OKLAHOMA CITY (KFOR) – In a Senate Judiciary committee meeting Tuesday, lawmakers voted affirmatively for Senate Bill 518, pertaining to the state’s initiative petition process.
If passed, the measure could require additional requirements for citizen initiative petitions to reach a ballot.
“I think it gives more confidence [that] the initiative petition process is done in a way that gives citizens the confidence that it’s all been done properly,” said Senator Julia Daniels, (R) Bartlesville.
Daniels, who authored the bill, said her decision to petition for the changes was based on increasing voter interest.
“Tightening up the process at the frontend yields a better product on the backend when we go to the polls,” she said during the Committee hearing.
“It’s not as diffiicult to get on the ballot in Oklahoma as it is in other states [and] I just want to make sure want to make sure our process is above board when citizens do take part in the initiative petition process,” she added.
The measure sailed through the committee affirmatively, 8-3, and proposes several changes, including an increase in certain filing requirements, requiring additional time for protests or objections, more personal information required from filers and a $750 filing fee, which lawmakers say could assist with the administrative process.
Oklahoma’s current initiative petition is protected in the state’s constitution and it is one of twenty-four states with citizen initiative processes, according to the National Council of State Legislatures.
View the current state process here.
“There’s not necessarily a flaw, but I want to make sure we can reassure citizens that the initiative petition process is handled in such a way that they can have confidence that it’s authentic,” said Daniels.
Currently, under state law, Oklahomans can “initiate statewide legislation via ballot measures in the form of either initiated state statutes or initiated constitutional amendments”.
Previously, voters have approved citizen ballot initiatives that effected criminal justice reform, expanded Medicaid, and legalized medical marijuana.
The author of the bill, Senator Julie Daniels, (R) Bartlesville, said the proposed changes are being done to protect voter interest.
While Senate Bill 518 sailed through Tuesday’s hearing, it did not come without debate.
Senator Mary Boren, D-Norman, a member of the Senate Judiciary Committee, cited concerns over an increase in cost and a decrease in security.
“This all sounds pretty on brand for Oklahoma to expect more to get less productivity, less quality of product, and actually spend more money and take more time for less quantity and less quality,” said Boren in an interview with KFOR Tuesday.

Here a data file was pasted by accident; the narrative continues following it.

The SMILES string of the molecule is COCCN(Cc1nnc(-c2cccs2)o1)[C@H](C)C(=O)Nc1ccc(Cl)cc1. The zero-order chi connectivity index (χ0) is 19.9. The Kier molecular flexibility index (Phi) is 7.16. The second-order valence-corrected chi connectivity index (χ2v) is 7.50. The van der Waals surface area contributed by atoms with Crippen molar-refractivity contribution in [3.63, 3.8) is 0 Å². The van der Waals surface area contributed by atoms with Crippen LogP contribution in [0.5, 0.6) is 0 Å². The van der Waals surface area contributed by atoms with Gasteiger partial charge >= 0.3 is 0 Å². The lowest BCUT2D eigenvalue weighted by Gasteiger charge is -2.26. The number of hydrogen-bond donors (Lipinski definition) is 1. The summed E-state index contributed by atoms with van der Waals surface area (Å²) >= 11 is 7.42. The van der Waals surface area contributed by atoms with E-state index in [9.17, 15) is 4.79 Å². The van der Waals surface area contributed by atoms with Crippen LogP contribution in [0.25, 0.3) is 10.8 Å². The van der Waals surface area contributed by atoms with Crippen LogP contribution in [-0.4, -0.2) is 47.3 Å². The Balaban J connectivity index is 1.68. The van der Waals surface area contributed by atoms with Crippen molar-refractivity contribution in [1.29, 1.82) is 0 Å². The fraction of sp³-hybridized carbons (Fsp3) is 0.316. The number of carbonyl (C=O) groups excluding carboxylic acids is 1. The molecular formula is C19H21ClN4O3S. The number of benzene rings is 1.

“By farming out the verification process to an outside vendor without us understanding what security mechanisms are in place and without a performance bond or something similar that Oklahoma voters don’t have any assurance that this is more secure for them. And yet we might be paying more money in taking more time to do the verification,” she added.
“But the thing that really concerns me is the verification of signature changes. Last year, Oklahoma decided to farm that out to an outside vendor, and we did that for the most recent initiative petition that’s going to be on the ballot in March. And what we found out through that process is that there was significant delays in getting those verified signatures, and reports show that the vendor was relying upon temporary workers.”
“[The vendor] had to rely upon their own family to help them complete the contract. And it was a no-bid contract as well. So this bill adds another variable to that has to be checked,” she continued.
“How much time will it take to add variables to the verification process and how much money [is] that going to take and how many more workers [will] they need to add one more variable? I’m hopeful that [Daniels will take] those concerns seriously [before] this bill moves forward,” she continued.
The founder of Oklahoma United for Progess, a bipartisan group that champions voter empowerment for all, said Senate Bill 518 could affect the rights of all voters.
“While it’s not our primary mission, we do have concerns about restrictions for that process,” said Margaret Kobos, citing the organization‘s primary mission to effect the political climate to increase voting access.
Learn more about Oklahoma United.
“Senate Bill 518 relates back to the voice of the citizens, which is baked into our Constitution. In Oklahoma, [we] want to have this relationship between the people and government. And the pipeline of the citizen ballot initiative is a direct way to do that,” she added, while noting the state’s historical effort at government accountability.
“The people who drafted our Constitution wanted to make sure that we had this accountability to the people, she said.
“We’re just hearing a lot of people don’t feel like their voices matter. And when you have a Senate committee that is trying to dampen the voices of people, I just think you’re confirming their beliefs… they will stay home and they won’t be engaged,” she added.